Look on law school numbers it is the best site for those kind of questions.
No, actually, it's not. That's the whole point of this thread. There are so few numbers on there for URM candidates, particularly African American applicants, that people ask here instead of looking at the tiny sample size on LSN.
I know with a bachelor's degree who has never had a job period. Education is a risk I hope it is not news to anybody, but that is the way it is. No school has your back at the end of the day if your a Harvard Grad and you fail the bar your not getting your tuition money back same things applies at Cooley. It is a tough profession to get into and it may or may not work out. You someone on facebook with a law degree is looking for a waitress job wow I know a guy who recently graduated from GGU making 200,000 a year right now. Those are both extreme examples and for the majority of people it will be somewhere in the middle they will probably find a job making 50K or 60k at the beginning and as you get more experience like in any field your pay will increase that is the general rule in any business.
That's the point. Law is not like other fields. Your first job will, for the overwhelming majority of people, determine the rest of your career. It's not like people get hired as contract attorneys or at some small dog-bites-man law firm, and then they get scooped up as a partner in a large firm. It just doesn't happen. Being a lawyer and making 50K is not the same as being a middle manager for a company and making 50K.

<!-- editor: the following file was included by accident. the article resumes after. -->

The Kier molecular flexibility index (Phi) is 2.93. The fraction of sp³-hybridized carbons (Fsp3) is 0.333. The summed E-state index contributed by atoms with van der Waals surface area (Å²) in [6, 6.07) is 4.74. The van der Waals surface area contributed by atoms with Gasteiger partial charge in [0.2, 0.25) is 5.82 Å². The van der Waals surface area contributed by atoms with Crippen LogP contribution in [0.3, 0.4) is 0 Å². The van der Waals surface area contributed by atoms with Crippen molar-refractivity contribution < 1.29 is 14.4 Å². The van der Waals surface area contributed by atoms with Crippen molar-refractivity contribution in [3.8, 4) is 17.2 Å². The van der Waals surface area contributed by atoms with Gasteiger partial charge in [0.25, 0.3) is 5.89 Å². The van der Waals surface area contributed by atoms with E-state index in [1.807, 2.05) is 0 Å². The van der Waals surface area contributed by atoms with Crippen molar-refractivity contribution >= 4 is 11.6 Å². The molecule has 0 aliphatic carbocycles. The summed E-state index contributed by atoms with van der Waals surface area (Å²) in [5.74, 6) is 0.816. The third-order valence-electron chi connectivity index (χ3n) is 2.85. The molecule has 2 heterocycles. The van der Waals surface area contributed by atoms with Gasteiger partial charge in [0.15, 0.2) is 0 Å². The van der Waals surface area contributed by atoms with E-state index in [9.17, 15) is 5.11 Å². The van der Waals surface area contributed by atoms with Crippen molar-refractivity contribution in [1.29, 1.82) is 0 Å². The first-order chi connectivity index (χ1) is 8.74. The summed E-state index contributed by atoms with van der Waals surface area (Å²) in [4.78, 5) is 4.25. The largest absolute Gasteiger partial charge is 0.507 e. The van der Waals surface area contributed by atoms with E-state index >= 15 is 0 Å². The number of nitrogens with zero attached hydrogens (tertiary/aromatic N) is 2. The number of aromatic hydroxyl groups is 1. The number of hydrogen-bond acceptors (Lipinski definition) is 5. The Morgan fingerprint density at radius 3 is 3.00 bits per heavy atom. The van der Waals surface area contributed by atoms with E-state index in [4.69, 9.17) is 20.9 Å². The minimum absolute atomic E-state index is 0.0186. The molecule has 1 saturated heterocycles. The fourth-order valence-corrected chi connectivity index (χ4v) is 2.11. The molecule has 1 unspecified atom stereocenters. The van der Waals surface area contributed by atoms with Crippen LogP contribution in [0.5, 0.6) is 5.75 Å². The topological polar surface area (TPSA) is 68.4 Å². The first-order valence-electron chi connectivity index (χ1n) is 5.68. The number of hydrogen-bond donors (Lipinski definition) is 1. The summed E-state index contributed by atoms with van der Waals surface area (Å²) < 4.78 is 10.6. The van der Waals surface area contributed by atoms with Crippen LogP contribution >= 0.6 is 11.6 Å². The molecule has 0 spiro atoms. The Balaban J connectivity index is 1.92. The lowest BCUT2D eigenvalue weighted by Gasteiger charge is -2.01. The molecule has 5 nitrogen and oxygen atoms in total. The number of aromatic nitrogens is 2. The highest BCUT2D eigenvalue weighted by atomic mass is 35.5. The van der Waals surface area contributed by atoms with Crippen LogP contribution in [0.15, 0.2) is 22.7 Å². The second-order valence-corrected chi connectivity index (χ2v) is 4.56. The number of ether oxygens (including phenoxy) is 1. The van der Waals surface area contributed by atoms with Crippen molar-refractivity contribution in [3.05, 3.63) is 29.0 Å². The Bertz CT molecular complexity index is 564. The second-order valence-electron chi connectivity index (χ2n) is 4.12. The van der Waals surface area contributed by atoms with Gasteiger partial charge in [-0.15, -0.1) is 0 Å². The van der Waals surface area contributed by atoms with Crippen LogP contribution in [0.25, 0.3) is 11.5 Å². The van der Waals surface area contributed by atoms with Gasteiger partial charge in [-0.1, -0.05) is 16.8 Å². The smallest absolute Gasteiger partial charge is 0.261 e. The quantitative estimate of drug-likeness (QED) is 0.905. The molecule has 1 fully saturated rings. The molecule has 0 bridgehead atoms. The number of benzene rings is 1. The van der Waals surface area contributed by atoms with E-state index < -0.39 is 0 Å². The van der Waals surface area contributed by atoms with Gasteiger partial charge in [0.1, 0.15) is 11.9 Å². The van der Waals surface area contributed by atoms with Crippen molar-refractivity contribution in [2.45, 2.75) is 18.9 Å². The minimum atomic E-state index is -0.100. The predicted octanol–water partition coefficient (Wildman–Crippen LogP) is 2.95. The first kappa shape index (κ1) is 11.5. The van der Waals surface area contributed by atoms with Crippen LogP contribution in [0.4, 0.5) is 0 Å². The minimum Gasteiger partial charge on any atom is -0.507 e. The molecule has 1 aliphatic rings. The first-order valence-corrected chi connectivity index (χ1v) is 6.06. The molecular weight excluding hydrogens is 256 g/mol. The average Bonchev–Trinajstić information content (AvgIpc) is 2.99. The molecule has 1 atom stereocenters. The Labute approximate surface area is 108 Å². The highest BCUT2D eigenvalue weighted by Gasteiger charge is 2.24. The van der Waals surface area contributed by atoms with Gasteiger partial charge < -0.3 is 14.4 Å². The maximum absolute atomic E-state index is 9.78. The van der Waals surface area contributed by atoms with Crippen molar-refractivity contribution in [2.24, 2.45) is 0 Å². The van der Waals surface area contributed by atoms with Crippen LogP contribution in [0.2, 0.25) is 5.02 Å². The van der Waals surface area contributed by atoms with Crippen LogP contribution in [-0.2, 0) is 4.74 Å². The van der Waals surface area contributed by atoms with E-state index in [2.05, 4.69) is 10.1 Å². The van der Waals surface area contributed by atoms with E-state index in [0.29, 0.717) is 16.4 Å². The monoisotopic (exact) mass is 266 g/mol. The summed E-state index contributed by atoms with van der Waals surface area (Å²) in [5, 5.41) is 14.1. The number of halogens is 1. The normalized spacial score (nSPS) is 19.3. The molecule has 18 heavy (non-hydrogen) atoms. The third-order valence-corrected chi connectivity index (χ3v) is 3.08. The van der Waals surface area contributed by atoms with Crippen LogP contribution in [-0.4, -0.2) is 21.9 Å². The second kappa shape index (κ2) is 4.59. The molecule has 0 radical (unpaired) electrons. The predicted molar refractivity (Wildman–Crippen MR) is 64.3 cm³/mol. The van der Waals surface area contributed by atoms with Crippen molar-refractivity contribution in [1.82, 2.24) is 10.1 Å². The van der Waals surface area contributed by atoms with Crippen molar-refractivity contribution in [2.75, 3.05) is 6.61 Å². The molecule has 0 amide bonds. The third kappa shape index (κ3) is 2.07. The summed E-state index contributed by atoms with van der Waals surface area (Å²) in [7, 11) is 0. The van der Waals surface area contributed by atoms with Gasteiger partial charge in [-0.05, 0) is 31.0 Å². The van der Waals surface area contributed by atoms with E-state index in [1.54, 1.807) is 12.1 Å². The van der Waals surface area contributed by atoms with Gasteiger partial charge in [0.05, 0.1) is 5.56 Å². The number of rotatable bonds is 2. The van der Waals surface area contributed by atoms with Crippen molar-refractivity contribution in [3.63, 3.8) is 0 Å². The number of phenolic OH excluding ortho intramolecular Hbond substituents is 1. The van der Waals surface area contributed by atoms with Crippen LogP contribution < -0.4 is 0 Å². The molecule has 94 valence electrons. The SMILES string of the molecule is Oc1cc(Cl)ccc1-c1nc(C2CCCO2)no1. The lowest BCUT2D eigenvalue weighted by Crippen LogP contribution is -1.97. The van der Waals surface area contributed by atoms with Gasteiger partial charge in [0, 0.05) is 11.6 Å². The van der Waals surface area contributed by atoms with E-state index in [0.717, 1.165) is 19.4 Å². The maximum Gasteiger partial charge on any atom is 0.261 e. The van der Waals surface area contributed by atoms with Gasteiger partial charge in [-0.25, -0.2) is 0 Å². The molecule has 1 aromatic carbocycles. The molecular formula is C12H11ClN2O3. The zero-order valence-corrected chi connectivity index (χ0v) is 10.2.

Yes the loans will be a female dog to pay off. You can do income-based repayment, defer your loans, etc. It is a huge financial risk and not something you should take lightly, but at the end of the day you are learning a skill that you will have for 40 years the rest of your life actually. This girl working as a waitress will probably find a legal job at some point. That is why I say that a degree lasts your entire life getting yoru foot in the door in any industry is hard.
The girl working as a waitress *might* find a legal job at some point. Or she could have soundly f*cked her career up because she may not ever be able to find a law job and then other employers won't want to hire her because they think she 1) will leave at any moment for a legal position, or 2) is "overeducated." It's a screwed up system, but that's the way it is.
I understand that you want to be optimistic. That's great and I certainly encourage you to do so. But to overly optimistically advise 0Ls about their prospects of a job after law school, in an economy where legal jobs have contracted (and may not ever return to pre-ITE numbers) is not right, IMO.